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Being a Ridiculous Hero

If given the chance, wouldn't most people want to be a hero? To be recognized, admired, and respected for an act of incredible bravery? Well, here's a muddy account of my Tough Mudder experience when I (ridiculously) sacrificed myself to help a stranger conquer one of the obstacles. I'll call him 'Big Guy' for reference.


It was just last weekend that I went to “probably the toughest event on the planet” Tough Mudder. I left with super sore hamstrings, forearms, and abs — basically all the muscles I never touch at the gym. Though truthfully, everyone who's actually done it knows it's not as difficult as it looks in the dramatic trailer videos a la Mission Impossible. Daunting, yes. Extreme Athleticism, no. So, my account of this experience has nothing to do with me bragging about how I can run a 10-mile obstacle race. It's about me bragging that I can run a 20-mile obstacle race! Just kidding, I can do no such thing.

Anyway, back to the story. The 5th or 6th obstacle in the course at about 2 miles in your run is named Everest, after the infamous mountain. It is a 15-foot tall quarter-pipe in which you must get a running start to climb over. The obstacle courses before felt like just warm-up in comparison to the anticipation of arriving here. Finally, it appeared like teamwork was no longer optional — in the form of a helping hand at the top. As people jumped for the ledge, they reached out to grab the hands of those who had already succeeded. What a helluva sight to see. Like some Game of Thrones climbing-The-Wall type of shit. Every 5 seconds someone would attempt the climb and oftentimes slide back down.


what it kind of looked like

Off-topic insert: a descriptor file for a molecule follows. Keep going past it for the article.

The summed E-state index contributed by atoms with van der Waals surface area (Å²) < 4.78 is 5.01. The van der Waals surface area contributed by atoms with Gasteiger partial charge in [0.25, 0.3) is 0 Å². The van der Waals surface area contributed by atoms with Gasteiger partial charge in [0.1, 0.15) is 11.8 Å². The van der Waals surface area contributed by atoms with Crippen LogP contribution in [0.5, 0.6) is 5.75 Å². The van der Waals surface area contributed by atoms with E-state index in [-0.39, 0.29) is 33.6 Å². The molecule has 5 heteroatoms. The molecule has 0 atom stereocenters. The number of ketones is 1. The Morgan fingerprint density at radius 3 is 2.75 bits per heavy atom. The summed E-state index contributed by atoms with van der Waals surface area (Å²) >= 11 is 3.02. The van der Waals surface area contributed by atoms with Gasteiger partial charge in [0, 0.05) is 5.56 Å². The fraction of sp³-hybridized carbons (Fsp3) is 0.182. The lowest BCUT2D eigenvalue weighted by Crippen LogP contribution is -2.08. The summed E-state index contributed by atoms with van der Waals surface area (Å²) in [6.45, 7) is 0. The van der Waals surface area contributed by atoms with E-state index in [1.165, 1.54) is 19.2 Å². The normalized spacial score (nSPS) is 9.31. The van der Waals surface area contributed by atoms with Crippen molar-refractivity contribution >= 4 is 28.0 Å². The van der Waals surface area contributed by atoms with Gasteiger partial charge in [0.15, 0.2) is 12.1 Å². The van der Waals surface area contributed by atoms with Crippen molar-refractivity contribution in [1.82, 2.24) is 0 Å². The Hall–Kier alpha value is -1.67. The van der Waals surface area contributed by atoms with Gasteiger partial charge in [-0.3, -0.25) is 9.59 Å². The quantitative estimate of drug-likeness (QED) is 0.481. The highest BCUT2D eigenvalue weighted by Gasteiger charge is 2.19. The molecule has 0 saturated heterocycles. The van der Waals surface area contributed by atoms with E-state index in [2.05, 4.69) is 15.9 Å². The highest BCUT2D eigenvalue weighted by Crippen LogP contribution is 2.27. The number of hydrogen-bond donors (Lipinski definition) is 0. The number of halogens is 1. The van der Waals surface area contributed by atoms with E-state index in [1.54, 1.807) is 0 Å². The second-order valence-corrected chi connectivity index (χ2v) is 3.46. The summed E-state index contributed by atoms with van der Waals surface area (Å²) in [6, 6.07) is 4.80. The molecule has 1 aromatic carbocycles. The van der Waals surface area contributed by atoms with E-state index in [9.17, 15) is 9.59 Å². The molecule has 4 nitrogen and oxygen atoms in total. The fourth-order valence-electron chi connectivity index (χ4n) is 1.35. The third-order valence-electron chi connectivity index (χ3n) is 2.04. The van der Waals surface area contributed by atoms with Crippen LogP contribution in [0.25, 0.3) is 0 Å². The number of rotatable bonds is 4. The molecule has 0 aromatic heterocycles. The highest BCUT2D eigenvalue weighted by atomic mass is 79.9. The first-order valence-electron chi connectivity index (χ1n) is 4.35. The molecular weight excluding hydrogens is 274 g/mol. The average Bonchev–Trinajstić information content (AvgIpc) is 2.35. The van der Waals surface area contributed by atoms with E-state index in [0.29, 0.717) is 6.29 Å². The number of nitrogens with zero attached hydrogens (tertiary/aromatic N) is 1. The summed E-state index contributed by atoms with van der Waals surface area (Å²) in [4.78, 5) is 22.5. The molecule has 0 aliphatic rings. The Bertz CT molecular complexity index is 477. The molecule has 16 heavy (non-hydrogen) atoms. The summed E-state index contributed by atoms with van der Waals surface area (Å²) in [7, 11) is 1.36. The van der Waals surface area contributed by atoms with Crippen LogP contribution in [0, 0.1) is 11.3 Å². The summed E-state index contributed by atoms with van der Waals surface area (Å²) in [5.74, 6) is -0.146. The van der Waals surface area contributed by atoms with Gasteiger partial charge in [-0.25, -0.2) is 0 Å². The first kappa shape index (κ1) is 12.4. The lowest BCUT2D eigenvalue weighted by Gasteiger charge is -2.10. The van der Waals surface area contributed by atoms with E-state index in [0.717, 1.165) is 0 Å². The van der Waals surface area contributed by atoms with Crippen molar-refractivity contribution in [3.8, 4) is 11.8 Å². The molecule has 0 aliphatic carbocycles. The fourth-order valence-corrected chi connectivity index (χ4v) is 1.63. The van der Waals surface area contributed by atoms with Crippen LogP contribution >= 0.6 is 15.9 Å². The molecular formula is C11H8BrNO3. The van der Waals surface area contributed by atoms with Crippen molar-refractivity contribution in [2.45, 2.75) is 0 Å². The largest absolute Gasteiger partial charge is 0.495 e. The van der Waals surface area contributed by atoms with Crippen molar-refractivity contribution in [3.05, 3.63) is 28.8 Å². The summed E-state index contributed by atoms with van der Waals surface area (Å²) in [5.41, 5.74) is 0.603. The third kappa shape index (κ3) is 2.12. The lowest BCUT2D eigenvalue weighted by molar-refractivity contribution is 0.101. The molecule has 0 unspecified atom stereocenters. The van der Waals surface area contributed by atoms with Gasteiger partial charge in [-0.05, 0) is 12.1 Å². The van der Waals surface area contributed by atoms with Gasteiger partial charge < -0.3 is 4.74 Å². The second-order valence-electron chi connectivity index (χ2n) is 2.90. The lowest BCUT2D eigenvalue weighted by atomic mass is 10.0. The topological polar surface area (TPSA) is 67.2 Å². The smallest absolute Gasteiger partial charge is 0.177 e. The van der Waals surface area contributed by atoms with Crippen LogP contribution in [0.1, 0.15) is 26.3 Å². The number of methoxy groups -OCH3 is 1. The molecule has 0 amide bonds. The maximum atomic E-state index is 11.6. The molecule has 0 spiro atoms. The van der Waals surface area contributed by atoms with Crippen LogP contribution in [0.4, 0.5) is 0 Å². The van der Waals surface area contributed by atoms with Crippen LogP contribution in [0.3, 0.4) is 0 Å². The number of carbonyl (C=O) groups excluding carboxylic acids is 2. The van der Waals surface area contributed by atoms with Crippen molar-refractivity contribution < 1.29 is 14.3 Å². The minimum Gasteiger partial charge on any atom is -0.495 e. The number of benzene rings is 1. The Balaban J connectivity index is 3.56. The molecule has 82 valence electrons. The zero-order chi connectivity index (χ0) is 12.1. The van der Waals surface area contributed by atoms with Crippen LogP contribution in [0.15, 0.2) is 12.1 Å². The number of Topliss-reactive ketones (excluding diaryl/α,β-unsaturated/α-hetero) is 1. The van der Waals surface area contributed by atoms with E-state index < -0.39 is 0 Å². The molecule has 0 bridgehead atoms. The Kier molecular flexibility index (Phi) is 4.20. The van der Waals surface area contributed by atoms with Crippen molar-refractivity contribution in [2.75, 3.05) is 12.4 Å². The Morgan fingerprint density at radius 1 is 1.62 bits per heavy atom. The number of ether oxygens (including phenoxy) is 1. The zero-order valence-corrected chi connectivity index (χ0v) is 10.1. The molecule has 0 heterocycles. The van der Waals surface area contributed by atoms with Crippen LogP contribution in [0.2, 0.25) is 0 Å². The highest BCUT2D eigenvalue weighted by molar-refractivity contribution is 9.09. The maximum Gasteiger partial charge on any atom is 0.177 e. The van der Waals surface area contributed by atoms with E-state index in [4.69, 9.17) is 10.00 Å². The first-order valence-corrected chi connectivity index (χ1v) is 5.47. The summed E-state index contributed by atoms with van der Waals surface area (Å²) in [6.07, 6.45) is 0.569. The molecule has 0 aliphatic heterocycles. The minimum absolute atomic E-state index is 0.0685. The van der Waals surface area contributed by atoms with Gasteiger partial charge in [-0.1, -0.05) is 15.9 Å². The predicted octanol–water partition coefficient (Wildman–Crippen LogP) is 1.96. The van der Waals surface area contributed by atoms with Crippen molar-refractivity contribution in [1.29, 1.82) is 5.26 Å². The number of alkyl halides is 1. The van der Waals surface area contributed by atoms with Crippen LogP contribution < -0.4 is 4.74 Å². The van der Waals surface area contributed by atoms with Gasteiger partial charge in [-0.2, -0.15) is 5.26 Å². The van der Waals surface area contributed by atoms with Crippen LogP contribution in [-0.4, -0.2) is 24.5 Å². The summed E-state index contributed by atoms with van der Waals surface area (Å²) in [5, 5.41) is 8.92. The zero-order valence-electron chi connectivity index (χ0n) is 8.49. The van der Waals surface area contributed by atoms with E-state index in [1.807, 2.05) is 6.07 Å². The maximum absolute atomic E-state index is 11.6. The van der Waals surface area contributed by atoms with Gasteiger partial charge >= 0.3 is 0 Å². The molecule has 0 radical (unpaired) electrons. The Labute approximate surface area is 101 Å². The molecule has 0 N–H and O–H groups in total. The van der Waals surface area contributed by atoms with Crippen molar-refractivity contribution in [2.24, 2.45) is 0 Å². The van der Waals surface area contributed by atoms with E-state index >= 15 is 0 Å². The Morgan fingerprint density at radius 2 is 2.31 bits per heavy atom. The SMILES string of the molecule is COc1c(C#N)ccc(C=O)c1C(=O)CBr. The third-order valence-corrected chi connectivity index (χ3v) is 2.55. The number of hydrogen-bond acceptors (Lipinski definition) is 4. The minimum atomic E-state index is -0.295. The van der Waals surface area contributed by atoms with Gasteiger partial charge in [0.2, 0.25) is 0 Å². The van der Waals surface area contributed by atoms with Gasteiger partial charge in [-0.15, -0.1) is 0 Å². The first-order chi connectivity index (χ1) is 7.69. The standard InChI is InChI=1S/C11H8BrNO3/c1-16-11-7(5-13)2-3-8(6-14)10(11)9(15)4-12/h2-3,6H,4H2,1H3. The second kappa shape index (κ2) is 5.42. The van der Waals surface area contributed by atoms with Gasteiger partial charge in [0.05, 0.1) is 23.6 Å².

Now, this is where Big Guy comes into the story. He's a big fella (and by big, I mean chunky) who happens to be standing next to me. His friends at the top are calling for him in encouragement, but he's unmoving in the line. I'm guessing maybe 5, no 10 minutes he's been waiting? I can't blame him, it's incredibly exciting to observe everyone else try first. Of course, being the hero of the day, I offer my assistance — "Son, wouldn't you like for me to neatly carry you and fly us to the top with my Superman abilities?" "You? Superman?", he would look at me with a raised eyebrow and a hefty frown.

I joke, but what actually happened was pretty entertaining. At some point, everyone is simultaneously waiting at the start line, and that forms an empty runway. Big Guy knows his time has come and he runs out.

We all watch him as he strides straight ahead without any hesitation in his steps to the massive cheering of the surrounding crowd. He jumps and catches 2 large guys at the top, one with each hand! Two other guys on both sides each add a helping hand and suddenly a 5th guy rushes over and yells out "Give me your leg!". What should have been the final leg to get Big Fella over the top of the wall, simply was not enough. For what seemed like an eternity, but was really probably just 10 seconds, the guy was just hanging in the air with the 5 guys desperately shouting and grunting at him. And then he started to slip a little.

It was at this moment that I was triggered to do something. I felt it in my bones, telling me it is my time to shine, baby. I got a rush of excitement in me and next thing you know, I'm running straight for him. My sights are dead-focused on Big Fella's jiggling buttocks. I think to myself, "He probably felt time slow down this much 30 seconds ago when everyone's eyes were watching him". I catch a good grip with my feet at the bottom of the pipe and jump up at him -- landing a light but firm push with both of my hands on his lower back. He doesn't budge, so I push a little harder which makes me fall with an equal and opposite force. I break my fall instinctively on my side as I slide down and get up fine with a minor bruise on my hip. I run back to the start line greeted by a cheering crowd, and I turn my head back as I was not able to ascertain what happened in the heat of the moment. At the top, the 5 guys looked as alive as any person could be. Poor Big Guy looks ready to collapse at any moment. I celebrate my 5 seconds of glory -- all is well. My friends tell me I've inspired everyone in the crowd. The positive energy in the air is palpable.

Afterward, I'm left wondering about why I did what I just did. After much thought, I've concluded I probably just fantasized one too many times about heroically rescuing my family or a romantic interest as a wee lad. And although this was more comical than heroic of a moment, all I know is that I can be more prepared for moments like this in my own life. The spirit of the Ridiculous Hero is one who isn't really all that heroic. For most of the opportunities to be heroic in his life, he actually sits back. But a time will come when he knows in his gut he can't hold himself back this time – so he won't.